The major pension reform legislation awaiting President George W. Bush's signature removes the uncertainty that had surrounded the pension industry's future, industry representatives said today.
The Senate on Thursday night approved the legislation by a 93-5 margin. The bill, which the House approved on July 29, represents the most sweeping revision of the nation's pension law since the Employee Retirement Income Security Act was enacted in 1974.
How companies should plan for their retirement programs has been in limbo since at least March, when top congressional lawmakers first started trying to resolve the differences between their separate pension-reform bills.
"It provides certainty," said David Speier, senior actuary for Watson Wyatt Worldwide. "That's good for companies."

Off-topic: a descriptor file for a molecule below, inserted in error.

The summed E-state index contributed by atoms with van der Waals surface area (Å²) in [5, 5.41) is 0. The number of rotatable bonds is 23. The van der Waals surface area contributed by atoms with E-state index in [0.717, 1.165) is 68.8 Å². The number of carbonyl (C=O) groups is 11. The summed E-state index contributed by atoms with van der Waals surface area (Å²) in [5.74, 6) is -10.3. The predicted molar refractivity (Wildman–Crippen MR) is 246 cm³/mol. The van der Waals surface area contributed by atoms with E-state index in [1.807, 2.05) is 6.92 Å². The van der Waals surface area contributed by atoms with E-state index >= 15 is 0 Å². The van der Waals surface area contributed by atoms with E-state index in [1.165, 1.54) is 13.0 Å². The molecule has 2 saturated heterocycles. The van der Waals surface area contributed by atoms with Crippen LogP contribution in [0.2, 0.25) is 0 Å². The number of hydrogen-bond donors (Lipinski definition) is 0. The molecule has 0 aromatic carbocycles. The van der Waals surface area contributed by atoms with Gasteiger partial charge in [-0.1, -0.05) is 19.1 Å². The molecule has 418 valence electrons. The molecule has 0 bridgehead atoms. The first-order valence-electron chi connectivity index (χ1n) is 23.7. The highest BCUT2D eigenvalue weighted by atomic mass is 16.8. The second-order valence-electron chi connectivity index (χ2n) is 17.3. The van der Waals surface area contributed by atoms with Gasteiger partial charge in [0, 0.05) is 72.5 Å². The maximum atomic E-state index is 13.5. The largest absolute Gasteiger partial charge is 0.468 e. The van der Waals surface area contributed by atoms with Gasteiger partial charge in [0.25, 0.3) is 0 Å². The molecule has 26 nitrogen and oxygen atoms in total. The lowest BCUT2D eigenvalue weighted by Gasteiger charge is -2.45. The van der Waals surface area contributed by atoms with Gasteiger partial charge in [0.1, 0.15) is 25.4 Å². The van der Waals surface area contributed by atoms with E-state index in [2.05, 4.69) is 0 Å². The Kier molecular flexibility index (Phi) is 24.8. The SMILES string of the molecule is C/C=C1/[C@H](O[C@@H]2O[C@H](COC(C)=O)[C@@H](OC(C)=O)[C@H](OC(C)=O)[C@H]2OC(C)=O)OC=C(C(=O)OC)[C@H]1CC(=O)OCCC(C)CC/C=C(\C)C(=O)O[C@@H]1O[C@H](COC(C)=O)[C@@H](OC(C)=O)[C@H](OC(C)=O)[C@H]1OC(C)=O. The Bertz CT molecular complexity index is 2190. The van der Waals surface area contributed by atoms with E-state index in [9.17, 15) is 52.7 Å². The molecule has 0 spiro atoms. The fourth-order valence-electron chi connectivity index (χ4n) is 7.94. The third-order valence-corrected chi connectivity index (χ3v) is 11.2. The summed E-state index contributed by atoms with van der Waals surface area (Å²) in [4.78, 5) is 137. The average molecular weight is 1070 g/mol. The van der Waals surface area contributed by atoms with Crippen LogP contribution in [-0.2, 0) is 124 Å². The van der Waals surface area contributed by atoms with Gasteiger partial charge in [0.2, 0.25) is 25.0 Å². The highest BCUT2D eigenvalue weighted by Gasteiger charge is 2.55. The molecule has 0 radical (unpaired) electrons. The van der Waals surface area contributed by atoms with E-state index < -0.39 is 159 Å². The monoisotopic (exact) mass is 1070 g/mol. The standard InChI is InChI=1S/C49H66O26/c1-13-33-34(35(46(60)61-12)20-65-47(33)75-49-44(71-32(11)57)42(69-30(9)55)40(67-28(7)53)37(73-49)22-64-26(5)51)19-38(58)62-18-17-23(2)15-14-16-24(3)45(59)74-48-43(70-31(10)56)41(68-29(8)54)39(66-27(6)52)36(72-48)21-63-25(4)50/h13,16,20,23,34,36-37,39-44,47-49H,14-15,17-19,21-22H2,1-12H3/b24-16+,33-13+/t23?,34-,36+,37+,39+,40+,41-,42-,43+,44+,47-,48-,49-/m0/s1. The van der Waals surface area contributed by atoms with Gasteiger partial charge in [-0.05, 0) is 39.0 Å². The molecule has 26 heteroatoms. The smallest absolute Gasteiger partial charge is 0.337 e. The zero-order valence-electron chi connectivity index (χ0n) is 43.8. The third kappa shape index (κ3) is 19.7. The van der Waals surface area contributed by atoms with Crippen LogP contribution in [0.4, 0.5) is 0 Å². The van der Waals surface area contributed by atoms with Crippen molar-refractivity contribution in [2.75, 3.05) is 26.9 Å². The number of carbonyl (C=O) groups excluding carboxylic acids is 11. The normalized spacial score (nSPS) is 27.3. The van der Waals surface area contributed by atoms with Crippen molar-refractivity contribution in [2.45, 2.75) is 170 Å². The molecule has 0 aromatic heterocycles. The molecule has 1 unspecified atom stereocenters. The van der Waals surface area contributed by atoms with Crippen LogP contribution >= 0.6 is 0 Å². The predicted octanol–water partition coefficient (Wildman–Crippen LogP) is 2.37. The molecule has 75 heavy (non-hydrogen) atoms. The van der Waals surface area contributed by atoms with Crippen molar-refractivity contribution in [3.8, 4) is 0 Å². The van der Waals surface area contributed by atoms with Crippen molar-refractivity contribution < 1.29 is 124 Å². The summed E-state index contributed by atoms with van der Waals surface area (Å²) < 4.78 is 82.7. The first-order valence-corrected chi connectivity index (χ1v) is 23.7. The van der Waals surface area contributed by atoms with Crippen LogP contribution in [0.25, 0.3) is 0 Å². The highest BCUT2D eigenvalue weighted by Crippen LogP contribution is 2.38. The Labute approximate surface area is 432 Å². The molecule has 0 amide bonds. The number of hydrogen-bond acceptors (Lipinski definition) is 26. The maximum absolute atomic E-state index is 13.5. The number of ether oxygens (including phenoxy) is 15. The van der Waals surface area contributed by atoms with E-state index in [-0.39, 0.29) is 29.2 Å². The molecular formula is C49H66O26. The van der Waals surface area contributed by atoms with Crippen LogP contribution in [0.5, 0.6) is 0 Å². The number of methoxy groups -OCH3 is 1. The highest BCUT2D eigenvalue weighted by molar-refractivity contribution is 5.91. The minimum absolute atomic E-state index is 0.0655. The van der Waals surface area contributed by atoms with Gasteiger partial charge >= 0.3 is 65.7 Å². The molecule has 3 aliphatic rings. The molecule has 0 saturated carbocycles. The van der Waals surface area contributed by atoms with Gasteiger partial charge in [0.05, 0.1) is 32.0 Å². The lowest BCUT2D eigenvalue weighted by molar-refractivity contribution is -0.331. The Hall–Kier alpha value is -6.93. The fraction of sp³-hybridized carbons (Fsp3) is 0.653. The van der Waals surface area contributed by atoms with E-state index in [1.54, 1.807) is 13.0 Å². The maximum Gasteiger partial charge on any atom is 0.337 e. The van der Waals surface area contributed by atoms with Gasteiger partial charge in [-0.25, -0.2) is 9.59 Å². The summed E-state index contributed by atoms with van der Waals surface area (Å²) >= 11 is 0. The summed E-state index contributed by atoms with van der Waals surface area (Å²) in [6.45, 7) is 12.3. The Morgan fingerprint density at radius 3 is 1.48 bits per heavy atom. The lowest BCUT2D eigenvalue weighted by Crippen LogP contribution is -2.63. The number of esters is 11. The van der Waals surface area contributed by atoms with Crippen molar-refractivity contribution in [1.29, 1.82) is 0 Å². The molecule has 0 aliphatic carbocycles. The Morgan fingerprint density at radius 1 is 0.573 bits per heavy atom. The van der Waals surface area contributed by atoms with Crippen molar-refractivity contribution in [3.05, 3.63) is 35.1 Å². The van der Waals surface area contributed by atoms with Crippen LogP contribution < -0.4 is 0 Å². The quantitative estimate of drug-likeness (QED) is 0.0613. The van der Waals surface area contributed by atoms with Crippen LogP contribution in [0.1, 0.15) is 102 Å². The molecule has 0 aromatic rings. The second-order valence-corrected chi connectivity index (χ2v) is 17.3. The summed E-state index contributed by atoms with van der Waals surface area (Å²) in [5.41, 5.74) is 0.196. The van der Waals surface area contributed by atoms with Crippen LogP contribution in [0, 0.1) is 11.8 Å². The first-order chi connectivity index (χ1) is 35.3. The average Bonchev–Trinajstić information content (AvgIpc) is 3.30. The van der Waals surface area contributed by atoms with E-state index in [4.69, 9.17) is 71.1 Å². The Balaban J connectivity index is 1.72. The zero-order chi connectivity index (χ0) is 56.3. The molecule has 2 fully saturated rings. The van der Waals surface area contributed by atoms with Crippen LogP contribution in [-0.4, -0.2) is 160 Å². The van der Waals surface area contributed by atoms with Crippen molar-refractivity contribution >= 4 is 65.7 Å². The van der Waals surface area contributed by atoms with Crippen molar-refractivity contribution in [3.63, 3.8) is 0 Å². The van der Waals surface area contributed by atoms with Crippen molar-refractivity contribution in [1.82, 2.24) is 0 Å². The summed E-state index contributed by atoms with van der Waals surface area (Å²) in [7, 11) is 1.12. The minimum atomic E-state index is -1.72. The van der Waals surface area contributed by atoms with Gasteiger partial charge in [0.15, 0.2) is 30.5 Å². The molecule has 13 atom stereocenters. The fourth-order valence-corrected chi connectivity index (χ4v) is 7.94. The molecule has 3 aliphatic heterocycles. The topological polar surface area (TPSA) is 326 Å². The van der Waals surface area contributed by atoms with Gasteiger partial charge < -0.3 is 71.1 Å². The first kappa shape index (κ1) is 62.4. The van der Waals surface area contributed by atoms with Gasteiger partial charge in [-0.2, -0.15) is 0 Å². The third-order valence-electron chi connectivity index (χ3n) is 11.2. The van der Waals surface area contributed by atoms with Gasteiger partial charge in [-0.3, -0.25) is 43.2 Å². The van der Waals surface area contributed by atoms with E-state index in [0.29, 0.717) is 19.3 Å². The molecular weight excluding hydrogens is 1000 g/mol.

The most obvious immediate legislative winners are Northwest Airlines Corp., Eagan, Minn., and Delta Air Lines Inc., Atlanta, which would get up to 17 years to fund their defined benefit plans; and American Airlines Inc., Fort Worth, Texas, and Continental Airlines Inc. Houston, which would get 10 years to amortize their funding shortfalls.
James Klein, president of the American Benefits Council, said the measure represented a "mixed bag" for employers and workers.
"The pension bill … is a very positive step for Americans participating in defined contribution retirement plans," Mr. Klein said in a statement. "However, as a result of the volatile pension funding rules enacted, I believe we will witness an unprecedented number of companies closing their well-funded defined benefit pension plans to new employees."